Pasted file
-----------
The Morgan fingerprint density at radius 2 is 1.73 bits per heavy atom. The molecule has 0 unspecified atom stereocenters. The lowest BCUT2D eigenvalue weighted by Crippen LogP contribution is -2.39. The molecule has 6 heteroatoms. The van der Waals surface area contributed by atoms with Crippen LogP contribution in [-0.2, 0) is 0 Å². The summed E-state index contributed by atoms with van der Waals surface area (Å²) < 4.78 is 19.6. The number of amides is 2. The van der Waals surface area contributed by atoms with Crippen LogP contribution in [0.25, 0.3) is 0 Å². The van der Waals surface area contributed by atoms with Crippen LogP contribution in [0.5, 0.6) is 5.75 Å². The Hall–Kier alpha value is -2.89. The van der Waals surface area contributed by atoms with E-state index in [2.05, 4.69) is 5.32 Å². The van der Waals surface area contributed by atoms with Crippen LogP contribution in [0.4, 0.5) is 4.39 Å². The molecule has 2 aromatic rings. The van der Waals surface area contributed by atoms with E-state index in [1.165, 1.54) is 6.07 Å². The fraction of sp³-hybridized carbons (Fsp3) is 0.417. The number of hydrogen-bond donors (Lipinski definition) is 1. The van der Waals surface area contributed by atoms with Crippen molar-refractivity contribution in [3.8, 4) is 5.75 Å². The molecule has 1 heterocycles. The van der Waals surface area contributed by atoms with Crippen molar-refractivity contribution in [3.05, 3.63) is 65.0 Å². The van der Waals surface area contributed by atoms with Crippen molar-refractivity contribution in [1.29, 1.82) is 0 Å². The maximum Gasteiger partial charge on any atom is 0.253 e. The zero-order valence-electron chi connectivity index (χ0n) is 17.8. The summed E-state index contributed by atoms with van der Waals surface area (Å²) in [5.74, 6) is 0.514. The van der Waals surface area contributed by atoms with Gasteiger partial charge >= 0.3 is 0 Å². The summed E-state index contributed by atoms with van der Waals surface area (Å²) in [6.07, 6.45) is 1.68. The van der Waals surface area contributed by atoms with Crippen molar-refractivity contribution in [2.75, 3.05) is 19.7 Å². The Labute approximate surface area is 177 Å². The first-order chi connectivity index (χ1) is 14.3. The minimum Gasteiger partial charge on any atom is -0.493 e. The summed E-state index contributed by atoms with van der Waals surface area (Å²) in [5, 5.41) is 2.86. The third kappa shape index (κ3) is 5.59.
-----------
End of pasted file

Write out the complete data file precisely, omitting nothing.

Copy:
The Morgan fingerprint density at radius 2 is 1.73 bits per heavy atom. The molecule has 0 unspecified atom stereocenters. The lowest BCUT2D eigenvalue weighted by Crippen LogP contribution is -2.39. The molecule has 6 heteroatoms. The van der Waals surface area contributed by atoms with Crippen LogP contribution in [-0.2, 0) is 0 Å². The summed E-state index contributed by atoms with van der Waals surface area (Å²) < 4.78 is 19.6. The number of amides is 2. The van der Waals surface area contributed by atoms with Crippen LogP contribution in [0.25, 0.3) is 0 Å². The van der Waals surface area contributed by atoms with Crippen LogP contribution in [0.5, 0.6) is 5.75 Å². The Hall–Kier alpha value is -2.89. The van der Waals surface area contributed by atoms with E-state index in [2.05, 4.69) is 5.32 Å². The van der Waals surface area contributed by atoms with Crippen LogP contribution in [0.4, 0.5) is 4.39 Å². The molecule has 2 aromatic rings. The van der Waals surface area contributed by atoms with E-state index in [1.165, 1.54) is 6.07 Å². The fraction of sp³-hybridized carbons (Fsp3) is 0.417. The number of hydrogen-bond donors (Lipinski definition) is 1. The van der Waals surface area contributed by atoms with Crippen molar-refractivity contribution in [3.8, 4) is 5.75 Å². The molecule has 1 heterocycles. The van der Waals surface area contributed by atoms with Crippen molar-refractivity contribution in [3.05, 3.63) is 65.0 Å². The van der Waals surface area contributed by atoms with Crippen molar-refractivity contribution in [1.29, 1.82) is 0 Å². The maximum Gasteiger partial charge on any atom is 0.253 e. The zero-order valence-electron chi connectivity index (χ0n) is 17.8. The summed E-state index contributed by atoms with van der Waals surface area (Å²) in [5.74, 6) is 0.514. The van der Waals surface area contributed by atoms with Gasteiger partial charge >= 0.3 is 0 Å². The summed E-state index contributed by atoms with van der Waals surface area (Å²) in [6.07, 6.45) is 1.68. The van der Waals surface area contributed by atoms with Crippen molar-refractivity contribution in [2.75, 3.05) is 19.7 Å². The Labute approximate surface area is 177 Å². The first-order chi connectivity index (χ1) is 14.3. The minimum Gasteiger partial charge on any atom is -0.493 e. The summed E-state index contributed by atoms with van der Waals surface area (Å²) in [5, 5.41) is 2.86. The third kappa shape index (κ3) is 5.59.